Shakuhachi Master - John Singer


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In the Kinko school, the piece "Tsuru No Sugomori" is called "Sokaku Reibo" and this piece is one of the most famous among the Kinko Ryu Honkyoku as is the piece "Shika No Toneh" (The Distant Sound of Deer; A Description of The Late Fall Mountain). It is most interesting that these two popular Honkyoku pieces describe the behavior of animals.

"Sokaku Reibo" describes the life of the cranes, from their birth and the time of their being raised by their parents to the flight of the young from the nest and the eventual death of the parent cranes.

Throughout the entire piece a short motivational melody is repeated and pushing to a gradual build-up this melody changes little by little. There is a specific tonguing technique in this piece which is quite remarkable. Some of the short phrases have the same form as Jiuta Sugomori "Ji". This music uses the technique called "koro-koro" and this is used often used because it imitates the voice and wing flapping of the cranes. On the whole, the composition of this piece is dramatic and the climax comes with the separation of the young from the nest. Moreover, a complicated special technique is used with variations. This is one reason why "Sokaku Reibo" is so popular even though it is relatively long. In addition, the player's technique can be enjoyed.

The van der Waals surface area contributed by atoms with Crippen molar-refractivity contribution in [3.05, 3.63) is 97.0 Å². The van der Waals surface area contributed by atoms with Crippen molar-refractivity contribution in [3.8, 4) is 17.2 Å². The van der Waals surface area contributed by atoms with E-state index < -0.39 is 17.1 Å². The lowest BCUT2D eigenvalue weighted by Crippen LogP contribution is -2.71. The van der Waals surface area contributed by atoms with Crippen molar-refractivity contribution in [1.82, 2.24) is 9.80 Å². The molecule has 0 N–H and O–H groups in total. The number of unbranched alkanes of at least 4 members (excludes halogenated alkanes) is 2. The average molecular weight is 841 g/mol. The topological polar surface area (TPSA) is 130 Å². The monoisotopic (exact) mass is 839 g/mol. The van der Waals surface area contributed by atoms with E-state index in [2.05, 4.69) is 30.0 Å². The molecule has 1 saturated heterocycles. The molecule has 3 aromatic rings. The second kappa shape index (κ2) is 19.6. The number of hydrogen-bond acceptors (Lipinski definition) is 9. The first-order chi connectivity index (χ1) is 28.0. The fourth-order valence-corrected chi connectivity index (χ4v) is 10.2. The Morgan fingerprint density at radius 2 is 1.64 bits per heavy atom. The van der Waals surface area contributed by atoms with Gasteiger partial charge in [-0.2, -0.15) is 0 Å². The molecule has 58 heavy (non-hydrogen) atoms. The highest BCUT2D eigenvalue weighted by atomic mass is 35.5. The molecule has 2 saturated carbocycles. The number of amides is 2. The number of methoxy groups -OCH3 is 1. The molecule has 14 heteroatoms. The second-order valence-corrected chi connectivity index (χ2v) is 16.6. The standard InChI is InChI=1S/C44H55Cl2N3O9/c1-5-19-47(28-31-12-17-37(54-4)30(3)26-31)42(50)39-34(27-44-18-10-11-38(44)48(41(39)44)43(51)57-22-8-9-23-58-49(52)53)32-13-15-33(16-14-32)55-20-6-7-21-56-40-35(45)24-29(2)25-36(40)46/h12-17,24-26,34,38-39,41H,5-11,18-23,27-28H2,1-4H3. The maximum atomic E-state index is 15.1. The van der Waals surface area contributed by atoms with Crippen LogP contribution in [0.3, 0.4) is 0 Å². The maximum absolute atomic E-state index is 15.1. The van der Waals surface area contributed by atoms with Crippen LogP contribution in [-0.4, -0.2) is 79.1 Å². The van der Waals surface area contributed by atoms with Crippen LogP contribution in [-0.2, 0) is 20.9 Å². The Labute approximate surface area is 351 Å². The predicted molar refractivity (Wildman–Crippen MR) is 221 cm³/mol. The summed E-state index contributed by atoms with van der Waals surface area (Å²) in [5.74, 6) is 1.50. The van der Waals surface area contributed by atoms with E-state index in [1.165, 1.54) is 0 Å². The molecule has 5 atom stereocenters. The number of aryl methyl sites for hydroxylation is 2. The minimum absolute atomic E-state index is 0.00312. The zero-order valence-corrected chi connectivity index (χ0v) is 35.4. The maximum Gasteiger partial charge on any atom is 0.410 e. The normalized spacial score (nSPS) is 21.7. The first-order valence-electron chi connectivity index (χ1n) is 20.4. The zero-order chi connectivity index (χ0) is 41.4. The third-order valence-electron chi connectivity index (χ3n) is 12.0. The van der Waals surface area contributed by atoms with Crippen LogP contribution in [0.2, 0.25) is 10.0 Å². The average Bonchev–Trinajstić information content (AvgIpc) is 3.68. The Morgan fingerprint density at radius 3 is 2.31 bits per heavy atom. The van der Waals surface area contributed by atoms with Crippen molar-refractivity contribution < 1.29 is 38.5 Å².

John performs this piece on his album Zen Shakuhachi Duets.

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Copyright 2001 John Singer. All rights reserved.